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Dunlap finds blessing in blindness
Rev. Doug Dunlap says his blindness is not a hindrance in his life, but an opportunity.

Doug Dunlap was in his early 20s and on duty with the U.S. Air Force when ocular histoplasmosis began to steal his eyesight.
The best he and his military doctors could hope for was a primitive laser treatment that might halt the internal bleeding in the affected eye. But back then medical laser technology was new and imprecise, so the procedure caused further damage to the delicate tissue. He was preparing himself for a life with just one good eye.
Before long the same symptoms started in his other eye. The disease’s progress could not be slowed, though he managed to retain some sensitivity to strong light. 
After a period of despondency as darkness fell over his young life, Dunlap learned that personal adversity — even blindness — can be a blessing.
Now, Rev. Dunlap, who retired last September as pastor of Rock Island Presbyterian Church since 2011, shares his conviction that life, however beset with hardships and reverses, is a blessing from God. He says, quoting the Apostle Paul in I Thessalonians 5, we can and should be thankful in all circumstances.
 “Instead of a hindrance in my life, I consider blindness an opportunity,” Dunlap told The Rotary Club of McMinnville last week. “I’m a blessed man, a blessed veteran and blessed to have the VA,” he said.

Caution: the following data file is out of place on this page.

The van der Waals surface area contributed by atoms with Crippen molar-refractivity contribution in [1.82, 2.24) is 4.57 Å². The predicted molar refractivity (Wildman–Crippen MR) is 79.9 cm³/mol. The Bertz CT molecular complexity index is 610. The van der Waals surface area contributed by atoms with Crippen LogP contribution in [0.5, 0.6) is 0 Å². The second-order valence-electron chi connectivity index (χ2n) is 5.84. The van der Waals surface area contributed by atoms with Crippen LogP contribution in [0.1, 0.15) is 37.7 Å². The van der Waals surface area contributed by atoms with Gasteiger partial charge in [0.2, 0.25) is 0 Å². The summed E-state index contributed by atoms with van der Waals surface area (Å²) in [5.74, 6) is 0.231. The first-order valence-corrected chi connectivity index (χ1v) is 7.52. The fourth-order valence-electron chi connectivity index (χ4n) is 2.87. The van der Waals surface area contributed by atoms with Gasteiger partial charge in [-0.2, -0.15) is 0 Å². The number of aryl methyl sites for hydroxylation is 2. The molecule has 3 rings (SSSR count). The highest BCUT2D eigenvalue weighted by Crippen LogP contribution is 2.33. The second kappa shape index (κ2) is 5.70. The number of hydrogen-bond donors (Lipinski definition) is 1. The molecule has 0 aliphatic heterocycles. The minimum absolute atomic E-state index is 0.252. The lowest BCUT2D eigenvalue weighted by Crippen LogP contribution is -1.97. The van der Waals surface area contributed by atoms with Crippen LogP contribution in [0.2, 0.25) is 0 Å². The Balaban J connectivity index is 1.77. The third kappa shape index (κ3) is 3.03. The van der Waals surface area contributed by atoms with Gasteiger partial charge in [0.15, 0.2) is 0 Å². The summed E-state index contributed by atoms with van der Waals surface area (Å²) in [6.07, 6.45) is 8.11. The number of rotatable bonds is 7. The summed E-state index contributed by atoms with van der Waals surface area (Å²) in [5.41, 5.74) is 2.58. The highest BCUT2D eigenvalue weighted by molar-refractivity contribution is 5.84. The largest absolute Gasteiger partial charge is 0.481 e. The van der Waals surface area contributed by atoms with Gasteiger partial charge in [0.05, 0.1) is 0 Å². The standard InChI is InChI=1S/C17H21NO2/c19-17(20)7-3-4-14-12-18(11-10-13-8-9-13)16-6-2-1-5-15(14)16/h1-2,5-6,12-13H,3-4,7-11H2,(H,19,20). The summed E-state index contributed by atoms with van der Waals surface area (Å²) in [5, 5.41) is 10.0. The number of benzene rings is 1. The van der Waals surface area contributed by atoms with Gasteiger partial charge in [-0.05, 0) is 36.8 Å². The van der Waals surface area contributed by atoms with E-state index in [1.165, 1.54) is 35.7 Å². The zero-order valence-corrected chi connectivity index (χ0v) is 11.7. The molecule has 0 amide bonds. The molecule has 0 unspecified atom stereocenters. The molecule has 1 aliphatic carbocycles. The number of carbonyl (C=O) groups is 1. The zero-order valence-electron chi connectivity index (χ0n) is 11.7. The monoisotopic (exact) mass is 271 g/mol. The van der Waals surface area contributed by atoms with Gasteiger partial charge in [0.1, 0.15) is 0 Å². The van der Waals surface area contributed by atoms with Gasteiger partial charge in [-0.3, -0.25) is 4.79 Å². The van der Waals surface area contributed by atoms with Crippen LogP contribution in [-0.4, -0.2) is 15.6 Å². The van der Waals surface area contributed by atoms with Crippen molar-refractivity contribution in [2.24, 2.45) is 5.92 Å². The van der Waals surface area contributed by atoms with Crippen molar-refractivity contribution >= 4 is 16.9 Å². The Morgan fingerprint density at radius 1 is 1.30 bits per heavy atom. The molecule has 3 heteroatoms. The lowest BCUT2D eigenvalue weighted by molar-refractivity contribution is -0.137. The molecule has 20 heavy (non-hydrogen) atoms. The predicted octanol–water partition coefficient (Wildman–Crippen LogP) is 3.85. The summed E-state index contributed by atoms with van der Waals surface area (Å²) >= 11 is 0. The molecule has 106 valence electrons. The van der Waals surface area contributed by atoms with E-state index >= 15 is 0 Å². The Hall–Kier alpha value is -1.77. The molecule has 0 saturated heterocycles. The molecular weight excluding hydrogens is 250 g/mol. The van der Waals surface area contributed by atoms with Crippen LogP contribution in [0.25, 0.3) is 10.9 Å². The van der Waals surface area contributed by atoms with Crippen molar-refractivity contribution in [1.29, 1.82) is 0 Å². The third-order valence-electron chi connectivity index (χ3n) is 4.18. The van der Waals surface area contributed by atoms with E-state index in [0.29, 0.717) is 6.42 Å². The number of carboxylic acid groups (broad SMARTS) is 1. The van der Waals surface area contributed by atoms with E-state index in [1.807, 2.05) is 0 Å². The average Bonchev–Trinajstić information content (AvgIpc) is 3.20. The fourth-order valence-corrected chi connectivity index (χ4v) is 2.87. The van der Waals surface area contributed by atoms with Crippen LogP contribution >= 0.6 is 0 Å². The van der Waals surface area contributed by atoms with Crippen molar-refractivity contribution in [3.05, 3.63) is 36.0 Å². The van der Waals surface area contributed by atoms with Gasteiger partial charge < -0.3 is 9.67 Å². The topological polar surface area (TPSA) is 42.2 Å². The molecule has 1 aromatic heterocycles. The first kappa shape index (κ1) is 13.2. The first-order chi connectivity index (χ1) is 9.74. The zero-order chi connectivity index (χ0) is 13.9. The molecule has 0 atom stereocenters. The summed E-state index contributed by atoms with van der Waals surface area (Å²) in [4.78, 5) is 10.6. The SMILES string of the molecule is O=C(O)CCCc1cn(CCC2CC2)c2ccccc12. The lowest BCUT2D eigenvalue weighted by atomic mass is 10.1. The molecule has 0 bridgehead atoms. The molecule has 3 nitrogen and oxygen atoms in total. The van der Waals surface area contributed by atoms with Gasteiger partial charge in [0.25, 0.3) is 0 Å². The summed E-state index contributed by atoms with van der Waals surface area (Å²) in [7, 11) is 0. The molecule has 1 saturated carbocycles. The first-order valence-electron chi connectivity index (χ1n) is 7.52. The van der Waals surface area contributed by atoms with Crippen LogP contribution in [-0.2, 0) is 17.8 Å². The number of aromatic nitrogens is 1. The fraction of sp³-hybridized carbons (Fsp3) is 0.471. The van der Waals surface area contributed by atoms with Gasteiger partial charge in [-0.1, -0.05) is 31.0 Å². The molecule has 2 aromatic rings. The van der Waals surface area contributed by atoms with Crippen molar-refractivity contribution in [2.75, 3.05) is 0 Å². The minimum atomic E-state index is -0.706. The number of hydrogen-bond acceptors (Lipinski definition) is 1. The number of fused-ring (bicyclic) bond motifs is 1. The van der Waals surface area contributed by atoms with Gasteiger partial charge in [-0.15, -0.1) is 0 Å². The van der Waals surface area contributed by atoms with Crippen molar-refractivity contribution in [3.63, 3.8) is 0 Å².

“Be thankful for what you don’t have,” he urged. “Because if you already had everything you could desire you’d have nothing to look forward to. You should even be thankful for your mistakes because that’s how you get better. A spirit of gratitude can even transform a wearisome job in an opportunity.”
Dunlap and his wife, Fran, secretary of McMinnville’s First Presbyterian Church, were parents of two daughters and a son. But when their son was 23, an automobile accident claimed his life. Amid all the grief and suffering, Dunlap said he and Fran grew closer in their marriage and closer to God in their Christian journey.
Good health has not always accompanied the blind pastor. In 2006, he fought cancer in several sites and manifestations in his body. In 2010, he had to have two arterial stents implanted. A year later the cancer returned, emerging in his brain.
“By the grace of God I stand here before you today,” he said triumphantly.
“All of you are blurry,” Dunlap related as he faced the Rotarians and their guests. “But I’m grateful for the enhanced sense of touch, smell and hearing.” 
In fact, he followed his speech notes from a tiny earphone plugged into a personal wireless device.
Following the Rotary Club luncheon, he extended his collapsible, white cane and, with a little assistance, walked to the WCPI public radio studios in the Chamber of Commerce building. The half-hour conversation that resulted will be on the air this week as a Thanksgiving special broadcast on 91.3 FM. The FOCUS interview program can be heard Wednesday at 5:05 a.m., Thursday at 1 p.m., and Friday at 1:05 a.m.
“We are very happy to be able to present this extraordinary program with Rev. Dunlap,” said Mary E. Cantrell, volunteer program director at WCPI. “His optimism and positive attitude should be an inspiration to all of us. We enjoy countless blessings every day, and we should, like the Psalmist David, be in a constant attitude of praise and thankfulness.”